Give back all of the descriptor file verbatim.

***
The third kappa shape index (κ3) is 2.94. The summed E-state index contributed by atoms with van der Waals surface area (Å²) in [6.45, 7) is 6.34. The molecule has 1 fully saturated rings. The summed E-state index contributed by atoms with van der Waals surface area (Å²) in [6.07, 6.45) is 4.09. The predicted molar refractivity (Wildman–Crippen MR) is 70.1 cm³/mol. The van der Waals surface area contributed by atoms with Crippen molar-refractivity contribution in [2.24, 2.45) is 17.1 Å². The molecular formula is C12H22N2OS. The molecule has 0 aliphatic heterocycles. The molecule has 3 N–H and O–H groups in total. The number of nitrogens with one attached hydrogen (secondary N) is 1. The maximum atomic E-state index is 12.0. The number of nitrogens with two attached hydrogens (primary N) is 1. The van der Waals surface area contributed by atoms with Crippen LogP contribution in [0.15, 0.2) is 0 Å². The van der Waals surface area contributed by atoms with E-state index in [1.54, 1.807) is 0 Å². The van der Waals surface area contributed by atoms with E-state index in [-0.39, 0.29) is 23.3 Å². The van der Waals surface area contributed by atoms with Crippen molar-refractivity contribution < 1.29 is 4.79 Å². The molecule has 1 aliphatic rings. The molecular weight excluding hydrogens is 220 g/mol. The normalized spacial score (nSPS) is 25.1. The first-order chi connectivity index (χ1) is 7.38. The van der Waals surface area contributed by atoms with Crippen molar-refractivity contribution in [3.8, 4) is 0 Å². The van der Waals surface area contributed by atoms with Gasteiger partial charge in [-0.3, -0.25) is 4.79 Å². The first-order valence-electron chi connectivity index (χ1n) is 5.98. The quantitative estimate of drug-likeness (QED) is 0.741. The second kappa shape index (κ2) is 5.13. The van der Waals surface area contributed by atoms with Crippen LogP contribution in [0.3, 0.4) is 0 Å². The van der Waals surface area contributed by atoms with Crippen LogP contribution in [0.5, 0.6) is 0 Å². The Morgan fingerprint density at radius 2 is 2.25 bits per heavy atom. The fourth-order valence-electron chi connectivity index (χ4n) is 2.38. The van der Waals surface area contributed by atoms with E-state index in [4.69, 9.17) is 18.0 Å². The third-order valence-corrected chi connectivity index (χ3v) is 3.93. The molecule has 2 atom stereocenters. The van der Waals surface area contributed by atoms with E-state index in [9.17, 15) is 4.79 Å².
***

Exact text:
The third kappa shape index (κ3) is 2.94. The summed E-state index contributed by atoms with van der Waals surface area (Å²) in [6.45, 7) is 6.34. The molecule has 1 fully saturated rings. The summed E-state index contributed by atoms with van der Waals surface area (Å²) in [6.07, 6.45) is 4.09. The predicted molar refractivity (Wildman–Crippen MR) is 70.1 cm³/mol. The van der Waals surface area contributed by atoms with Crippen molar-refractivity contribution in [2.24, 2.45) is 17.1 Å². The molecular formula is C12H22N2OS. The molecule has 0 aliphatic heterocycles. The molecule has 3 N–H and O–H groups in total. The number of nitrogens with one attached hydrogen (secondary N) is 1. The maximum atomic E-state index is 12.0. The number of nitrogens with two attached hydrogens (primary N) is 1. The van der Waals surface area contributed by atoms with Crippen LogP contribution in [0.15, 0.2) is 0 Å². The van der Waals surface area contributed by atoms with E-state index in [1.54, 1.807) is 0 Å². The van der Waals surface area contributed by atoms with E-state index in [-0.39, 0.29) is 23.3 Å². The van der Waals surface area contributed by atoms with Crippen molar-refractivity contribution < 1.29 is 4.79 Å². The molecule has 1 aliphatic rings. The molecular weight excluding hydrogens is 220 g/mol. The normalized spacial score (nSPS) is 25.1. The first-order chi connectivity index (χ1) is 7.38. The van der Waals surface area contributed by atoms with Crippen molar-refractivity contribution in [3.8, 4) is 0 Å². The van der Waals surface area contributed by atoms with Gasteiger partial charge in [-0.3, -0.25) is 4.79 Å². The first-order valence-electron chi connectivity index (χ1n) is 5.98. The quantitative estimate of drug-likeness (QED) is 0.741. The second kappa shape index (κ2) is 5.13. The van der Waals surface area contributed by atoms with Crippen LogP contribution in [0.3, 0.4) is 0 Å². The van der Waals surface area contributed by atoms with Crippen LogP contribution in [0.5, 0.6) is 0 Å². The Morgan fingerprint density at radius 2 is 2.25 bits per heavy atom. The fourth-order valence-electron chi connectivity index (χ4n) is 2.38. The van der Waals surface area contributed by atoms with E-state index in [4.69, 9.17) is 18.0 Å². The third-order valence-corrected chi connectivity index (χ3v) is 3.93. The molecule has 2 atom stereocenters. The van der Waals surface area contributed by atoms with E-state index in [9.17, 15) is 4.79 Å².